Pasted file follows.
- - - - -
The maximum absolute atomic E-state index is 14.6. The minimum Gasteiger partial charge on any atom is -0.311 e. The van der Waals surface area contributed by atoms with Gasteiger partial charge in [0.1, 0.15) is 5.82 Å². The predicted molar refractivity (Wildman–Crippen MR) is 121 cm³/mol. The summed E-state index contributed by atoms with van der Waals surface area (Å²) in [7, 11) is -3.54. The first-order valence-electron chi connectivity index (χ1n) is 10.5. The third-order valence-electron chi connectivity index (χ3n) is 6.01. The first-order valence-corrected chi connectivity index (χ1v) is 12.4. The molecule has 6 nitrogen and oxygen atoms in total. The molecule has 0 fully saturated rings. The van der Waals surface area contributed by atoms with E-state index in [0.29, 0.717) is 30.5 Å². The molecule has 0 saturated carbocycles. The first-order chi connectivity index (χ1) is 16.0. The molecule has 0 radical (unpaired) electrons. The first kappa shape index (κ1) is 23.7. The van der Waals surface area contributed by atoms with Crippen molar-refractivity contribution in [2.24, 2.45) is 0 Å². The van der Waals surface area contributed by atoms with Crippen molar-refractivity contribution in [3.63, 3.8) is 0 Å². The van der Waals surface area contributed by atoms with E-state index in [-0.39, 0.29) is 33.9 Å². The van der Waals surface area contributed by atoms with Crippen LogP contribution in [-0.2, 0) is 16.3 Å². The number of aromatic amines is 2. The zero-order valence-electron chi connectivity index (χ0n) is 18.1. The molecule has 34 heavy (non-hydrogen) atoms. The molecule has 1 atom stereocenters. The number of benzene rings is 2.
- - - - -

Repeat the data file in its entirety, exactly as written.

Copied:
The maximum absolute atomic E-state index is 14.6. The minimum Gasteiger partial charge on any atom is -0.311 e. The van der Waals surface area contributed by atoms with Gasteiger partial charge in [0.1, 0.15) is 5.82 Å². The predicted molar refractivity (Wildman–Crippen MR) is 121 cm³/mol. The summed E-state index contributed by atoms with van der Waals surface area (Å²) in [7, 11) is -3.54. The first-order valence-electron chi connectivity index (χ1n) is 10.5. The third-order valence-electron chi connectivity index (χ3n) is 6.01. The first-order valence-corrected chi connectivity index (χ1v) is 12.4. The molecule has 6 nitrogen and oxygen atoms in total. The molecule has 0 fully saturated rings. The van der Waals surface area contributed by atoms with E-state index in [0.29, 0.717) is 30.5 Å². The molecule has 0 saturated carbocycles. The first-order chi connectivity index (χ1) is 16.0. The molecule has 0 radical (unpaired) electrons. The first kappa shape index (κ1) is 23.7. The van der Waals surface area contributed by atoms with Crippen molar-refractivity contribution in [2.24, 2.45) is 0 Å². The van der Waals surface area contributed by atoms with Crippen molar-refractivity contribution in [3.63, 3.8) is 0 Å². The van der Waals surface area contributed by atoms with E-state index in [-0.39, 0.29) is 33.9 Å². The van der Waals surface area contributed by atoms with Crippen LogP contribution in [-0.2, 0) is 16.3 Å². The number of aromatic amines is 2. The zero-order valence-electron chi connectivity index (χ0n) is 18.1. The molecule has 34 heavy (non-hydrogen) atoms. The molecule has 1 atom stereocenters. The number of benzene rings is 2.